Both would have their place, as I learned a lot about my own reasons for using digital tools in the mapping exercise. I can see a huge benefit for teams to do this exercise together. For example, imaging a group of instructors sitting down and analyzing how they share resources or interact with each other. Where can they improve? And what tools or information are they sharing well? Starting with an individual exercise to improve an understanding about oneself, and then using that to engage in a team exercise would be an interesting look at each team members role within that group. Maybe an exercise for the future MALAT?

LRNT 521- Virtual Symposium Critical Reflective Post

After attending many Virtual Symposium sessions, I am excited. The discussion around open education, particularly Dave Cormier’s 2017 talk on the messiness of online communication was intriguing to me. Cormier (2017) spoke of many types of openness, open institution, open content, and open learning. It was the open learning concept that spoke to me the most. Open education to me has always meant that anyone can use it, but his in depth discussion on the use of common social resources for education was intriguing. Increasing the participation of students in platforms they are already using such as Facebook or YouTube can be difficult to control, however, the stage is set to use these for student learning.

In 2020 when Covid-19 shut down our current education delivery system, our country along with the world, was forced to respond. In his 2020 symposium lecture, Randy Labonte quoted Dr. Tony Bates’ comment about the response during Covid-19, stating “triage is not the same as best practice.” I agree whole heartedly with this statement. Responding to a need for elearning is not the same as building one for the future. Many classroom style learning shifted to mainly online with little plan for how long it would last, and limited or no support for educators. I found myself one of these educators, quickly developing online resources, lesson plans, and trying to imagine how a largely hands on program could be effective without the hands on.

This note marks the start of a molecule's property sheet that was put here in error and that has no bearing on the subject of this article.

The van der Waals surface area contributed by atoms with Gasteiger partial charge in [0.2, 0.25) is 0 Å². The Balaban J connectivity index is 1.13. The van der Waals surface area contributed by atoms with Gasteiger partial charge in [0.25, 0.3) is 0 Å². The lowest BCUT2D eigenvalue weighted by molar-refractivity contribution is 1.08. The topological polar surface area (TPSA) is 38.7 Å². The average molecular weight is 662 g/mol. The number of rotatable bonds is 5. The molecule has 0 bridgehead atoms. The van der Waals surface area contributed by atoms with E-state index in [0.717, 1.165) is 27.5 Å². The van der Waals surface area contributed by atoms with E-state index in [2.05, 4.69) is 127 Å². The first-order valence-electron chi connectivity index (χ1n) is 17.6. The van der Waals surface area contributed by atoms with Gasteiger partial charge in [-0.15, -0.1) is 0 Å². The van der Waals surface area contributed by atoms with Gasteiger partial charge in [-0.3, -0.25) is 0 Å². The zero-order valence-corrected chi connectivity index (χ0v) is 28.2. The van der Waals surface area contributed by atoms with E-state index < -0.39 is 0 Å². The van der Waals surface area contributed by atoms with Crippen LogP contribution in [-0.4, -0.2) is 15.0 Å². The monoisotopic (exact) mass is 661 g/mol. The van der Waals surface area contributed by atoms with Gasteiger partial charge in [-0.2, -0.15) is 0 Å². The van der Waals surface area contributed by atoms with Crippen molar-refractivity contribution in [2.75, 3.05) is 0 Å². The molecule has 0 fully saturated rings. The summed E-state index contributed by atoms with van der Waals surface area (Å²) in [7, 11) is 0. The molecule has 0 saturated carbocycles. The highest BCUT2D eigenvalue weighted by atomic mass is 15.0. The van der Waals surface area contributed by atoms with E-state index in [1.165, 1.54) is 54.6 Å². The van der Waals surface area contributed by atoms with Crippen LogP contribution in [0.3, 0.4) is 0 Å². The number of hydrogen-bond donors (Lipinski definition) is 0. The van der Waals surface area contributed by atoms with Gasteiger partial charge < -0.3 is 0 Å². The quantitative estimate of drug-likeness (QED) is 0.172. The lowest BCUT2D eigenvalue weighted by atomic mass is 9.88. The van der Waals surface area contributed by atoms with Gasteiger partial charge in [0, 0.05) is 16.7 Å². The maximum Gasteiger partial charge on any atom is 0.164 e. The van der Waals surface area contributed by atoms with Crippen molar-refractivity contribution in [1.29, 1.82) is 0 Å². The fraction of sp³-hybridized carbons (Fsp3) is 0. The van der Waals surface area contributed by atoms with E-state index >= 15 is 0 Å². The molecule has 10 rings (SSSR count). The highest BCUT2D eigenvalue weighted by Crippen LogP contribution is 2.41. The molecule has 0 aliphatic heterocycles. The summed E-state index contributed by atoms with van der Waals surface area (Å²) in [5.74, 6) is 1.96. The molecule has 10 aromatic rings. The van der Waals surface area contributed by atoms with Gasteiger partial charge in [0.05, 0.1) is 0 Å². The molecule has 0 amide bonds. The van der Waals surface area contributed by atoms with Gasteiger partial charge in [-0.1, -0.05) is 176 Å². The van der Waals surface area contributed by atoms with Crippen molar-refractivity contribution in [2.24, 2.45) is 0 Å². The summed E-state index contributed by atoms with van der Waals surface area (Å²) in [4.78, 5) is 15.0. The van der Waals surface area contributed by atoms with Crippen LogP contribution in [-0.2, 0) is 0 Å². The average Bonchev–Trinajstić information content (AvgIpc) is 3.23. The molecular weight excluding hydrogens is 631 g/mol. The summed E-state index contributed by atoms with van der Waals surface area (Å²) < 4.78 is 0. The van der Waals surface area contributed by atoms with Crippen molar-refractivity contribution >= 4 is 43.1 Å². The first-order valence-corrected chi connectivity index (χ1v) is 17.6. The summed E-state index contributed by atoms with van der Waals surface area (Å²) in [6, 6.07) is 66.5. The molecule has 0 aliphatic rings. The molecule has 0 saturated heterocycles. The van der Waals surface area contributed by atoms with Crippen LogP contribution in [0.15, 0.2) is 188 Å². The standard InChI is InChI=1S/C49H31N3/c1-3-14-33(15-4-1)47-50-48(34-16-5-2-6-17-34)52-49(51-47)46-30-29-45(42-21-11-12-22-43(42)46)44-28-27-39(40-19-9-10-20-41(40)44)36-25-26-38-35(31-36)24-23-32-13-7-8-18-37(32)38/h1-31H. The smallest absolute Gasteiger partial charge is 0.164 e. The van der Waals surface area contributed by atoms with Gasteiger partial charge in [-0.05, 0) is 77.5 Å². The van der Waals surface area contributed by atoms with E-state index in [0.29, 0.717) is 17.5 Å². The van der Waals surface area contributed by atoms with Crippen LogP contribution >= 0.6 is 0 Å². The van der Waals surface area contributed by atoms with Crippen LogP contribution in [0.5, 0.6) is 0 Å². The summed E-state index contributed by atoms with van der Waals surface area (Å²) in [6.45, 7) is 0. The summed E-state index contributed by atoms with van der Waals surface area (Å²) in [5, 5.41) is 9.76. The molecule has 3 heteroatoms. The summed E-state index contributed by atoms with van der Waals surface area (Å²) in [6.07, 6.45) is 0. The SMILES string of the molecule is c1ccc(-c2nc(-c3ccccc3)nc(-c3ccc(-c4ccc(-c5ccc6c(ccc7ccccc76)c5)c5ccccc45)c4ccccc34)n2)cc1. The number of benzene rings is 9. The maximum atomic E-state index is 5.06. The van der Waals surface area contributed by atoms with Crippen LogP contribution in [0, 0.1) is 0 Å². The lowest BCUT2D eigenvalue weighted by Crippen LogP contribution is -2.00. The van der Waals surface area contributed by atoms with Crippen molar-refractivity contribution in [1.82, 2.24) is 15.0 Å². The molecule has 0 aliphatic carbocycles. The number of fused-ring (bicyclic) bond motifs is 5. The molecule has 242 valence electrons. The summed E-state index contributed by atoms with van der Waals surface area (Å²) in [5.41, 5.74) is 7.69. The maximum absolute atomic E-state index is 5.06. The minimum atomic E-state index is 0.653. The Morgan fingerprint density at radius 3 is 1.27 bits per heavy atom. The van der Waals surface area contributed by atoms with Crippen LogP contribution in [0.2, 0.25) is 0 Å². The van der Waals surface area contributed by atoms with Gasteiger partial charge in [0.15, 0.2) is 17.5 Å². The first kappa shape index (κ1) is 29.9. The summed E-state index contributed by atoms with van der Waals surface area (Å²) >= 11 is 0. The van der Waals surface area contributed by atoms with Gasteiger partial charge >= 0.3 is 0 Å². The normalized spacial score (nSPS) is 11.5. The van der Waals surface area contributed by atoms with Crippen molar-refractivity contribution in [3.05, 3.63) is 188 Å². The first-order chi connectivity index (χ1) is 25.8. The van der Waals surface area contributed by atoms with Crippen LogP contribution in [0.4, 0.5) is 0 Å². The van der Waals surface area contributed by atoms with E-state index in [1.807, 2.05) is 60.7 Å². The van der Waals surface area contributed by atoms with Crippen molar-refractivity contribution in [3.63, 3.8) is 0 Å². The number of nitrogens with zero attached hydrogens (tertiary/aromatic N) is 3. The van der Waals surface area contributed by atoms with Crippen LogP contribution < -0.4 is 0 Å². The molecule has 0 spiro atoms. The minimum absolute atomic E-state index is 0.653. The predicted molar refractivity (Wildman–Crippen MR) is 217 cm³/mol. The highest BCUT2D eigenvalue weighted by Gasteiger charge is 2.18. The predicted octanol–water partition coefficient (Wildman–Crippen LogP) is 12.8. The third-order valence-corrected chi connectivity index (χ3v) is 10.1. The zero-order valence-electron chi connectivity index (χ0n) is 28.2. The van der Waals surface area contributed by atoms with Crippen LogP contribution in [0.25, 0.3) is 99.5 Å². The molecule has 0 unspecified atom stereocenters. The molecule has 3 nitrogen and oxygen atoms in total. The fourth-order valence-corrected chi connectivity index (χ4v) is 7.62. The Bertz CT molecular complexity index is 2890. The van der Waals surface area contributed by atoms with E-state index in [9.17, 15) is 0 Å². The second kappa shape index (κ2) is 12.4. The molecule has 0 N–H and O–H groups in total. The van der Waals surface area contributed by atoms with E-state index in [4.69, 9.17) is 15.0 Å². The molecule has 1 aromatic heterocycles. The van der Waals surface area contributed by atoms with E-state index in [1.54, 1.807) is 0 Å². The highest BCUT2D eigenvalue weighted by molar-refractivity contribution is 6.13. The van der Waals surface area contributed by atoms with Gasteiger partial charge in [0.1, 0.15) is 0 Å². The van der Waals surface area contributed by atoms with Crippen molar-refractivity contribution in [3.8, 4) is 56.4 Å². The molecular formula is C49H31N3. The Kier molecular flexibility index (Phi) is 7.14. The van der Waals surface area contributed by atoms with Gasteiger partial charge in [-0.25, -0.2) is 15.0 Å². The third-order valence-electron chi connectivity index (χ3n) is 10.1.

Specifically within the healthcare sector itself, Sharon Ambata-Villanvera spoke of the importance health care professionals place on face to face learning (2021). She identified face to face learning as one of the important factors for healthcare professionals to adopt and sustain an online learning community. I found this to align with my own experience, as many health care professionals such as myself are used to face to face learning, and developing relationships in a more personal way. This might present a social challenge to transitioning to an elearning environment within certain areas such as healthcare.

Amanda Coolidge (2021) spoke of the increasing global attention on an open system within the K-12 education system, and the increased need for sharing knowledge. This inspires me to be a part of the growing community supporting the need for educational change. Although there are many pros and cons when we open the delivery of education and students to constant connectivity, the move towards openness can improve access to education for more people than ever before.



Ambata-Villanvera, S. (2021). The development of an online learning community to support the continuous learning and development of healthcare professionals; digital skills and practices. Retrieved from

Coolidge, A. (2021). Open education: What it is, what it does and its amazing impact. Retrieved from

Cormier, D. (2017). Intentional messiness of online communication. Retrieved from

Labonte, R. (2020). Remote teaching or online learning? K-12 Schooling in a pandemic world. Retrieved from